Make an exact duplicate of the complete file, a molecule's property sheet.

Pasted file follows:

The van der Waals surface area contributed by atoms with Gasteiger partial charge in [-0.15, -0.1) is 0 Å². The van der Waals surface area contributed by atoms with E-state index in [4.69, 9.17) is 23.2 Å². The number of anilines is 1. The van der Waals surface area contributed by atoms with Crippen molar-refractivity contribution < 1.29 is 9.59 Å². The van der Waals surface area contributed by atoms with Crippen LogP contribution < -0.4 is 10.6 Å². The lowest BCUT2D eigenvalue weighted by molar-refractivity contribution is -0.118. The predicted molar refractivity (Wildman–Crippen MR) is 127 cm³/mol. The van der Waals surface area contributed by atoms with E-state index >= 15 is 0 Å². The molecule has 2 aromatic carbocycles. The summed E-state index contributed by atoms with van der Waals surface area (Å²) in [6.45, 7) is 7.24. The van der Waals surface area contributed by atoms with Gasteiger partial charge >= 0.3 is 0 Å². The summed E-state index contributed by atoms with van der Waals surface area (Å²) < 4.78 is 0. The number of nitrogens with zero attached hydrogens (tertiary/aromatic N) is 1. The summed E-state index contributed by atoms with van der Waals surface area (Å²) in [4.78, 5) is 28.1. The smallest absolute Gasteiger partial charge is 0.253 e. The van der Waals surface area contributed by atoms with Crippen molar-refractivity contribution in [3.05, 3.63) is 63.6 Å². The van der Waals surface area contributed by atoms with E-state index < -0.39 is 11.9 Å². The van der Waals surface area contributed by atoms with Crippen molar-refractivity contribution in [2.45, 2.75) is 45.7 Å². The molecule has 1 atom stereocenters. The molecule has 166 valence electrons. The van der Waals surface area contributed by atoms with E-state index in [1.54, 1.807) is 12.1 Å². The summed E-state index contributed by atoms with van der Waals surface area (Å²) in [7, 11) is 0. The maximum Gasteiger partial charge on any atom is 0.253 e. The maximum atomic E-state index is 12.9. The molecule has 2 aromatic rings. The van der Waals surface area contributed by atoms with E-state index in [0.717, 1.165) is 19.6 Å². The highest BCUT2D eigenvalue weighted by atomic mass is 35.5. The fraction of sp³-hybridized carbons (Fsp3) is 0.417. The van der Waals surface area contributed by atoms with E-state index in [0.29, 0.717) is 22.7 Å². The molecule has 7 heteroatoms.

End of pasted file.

The van der Waals surface area contributed by atoms with Gasteiger partial charge in [-0.15, -0.1) is 0 Å². The van der Waals surface area contributed by atoms with E-state index in [4.69, 9.17) is 23.2 Å². The number of anilines is 1. The van der Waals surface area contributed by atoms with Crippen molar-refractivity contribution < 1.29 is 9.59 Å². The van der Waals surface area contributed by atoms with Crippen LogP contribution < -0.4 is 10.6 Å². The lowest BCUT2D eigenvalue weighted by molar-refractivity contribution is -0.118. The predicted molar refractivity (Wildman–Crippen MR) is 127 cm³/mol. The van der Waals surface area contributed by atoms with E-state index >= 15 is 0 Å². The molecule has 2 aromatic carbocycles. The summed E-state index contributed by atoms with van der Waals surface area (Å²) in [6.45, 7) is 7.24. The van der Waals surface area contributed by atoms with Gasteiger partial charge >= 0.3 is 0 Å². The summed E-state index contributed by atoms with van der Waals surface area (Å²) < 4.78 is 0. The number of nitrogens with zero attached hydrogens (tertiary/aromatic N) is 1. The summed E-state index contributed by atoms with van der Waals surface area (Å²) in [4.78, 5) is 28.1. The smallest absolute Gasteiger partial charge is 0.253 e. The van der Waals surface area contributed by atoms with Crippen molar-refractivity contribution in [3.05, 3.63) is 63.6 Å². The van der Waals surface area contributed by atoms with E-state index < -0.39 is 11.9 Å². The van der Waals surface area contributed by atoms with Crippen molar-refractivity contribution in [2.45, 2.75) is 45.7 Å². The molecule has 1 atom stereocenters. The molecule has 166 valence electrons. The van der Waals surface area contributed by atoms with E-state index in [1.54, 1.807) is 12.1 Å². The summed E-state index contributed by atoms with van der Waals surface area (Å²) in [7, 11) is 0. The maximum Gasteiger partial charge on any atom is 0.253 e. The maximum atomic E-state index is 12.9. The molecule has 2 aromatic rings. The van der Waals surface area contributed by atoms with E-state index in [0.717, 1.165) is 19.6 Å². The highest BCUT2D eigenvalue weighted by atomic mass is 35.5. The fraction of sp³-hybridized carbons (Fsp3) is 0.417. The van der Waals surface area contributed by atoms with E-state index in [0.29, 0.717) is 22.7 Å². The molecule has 7 heteroatoms.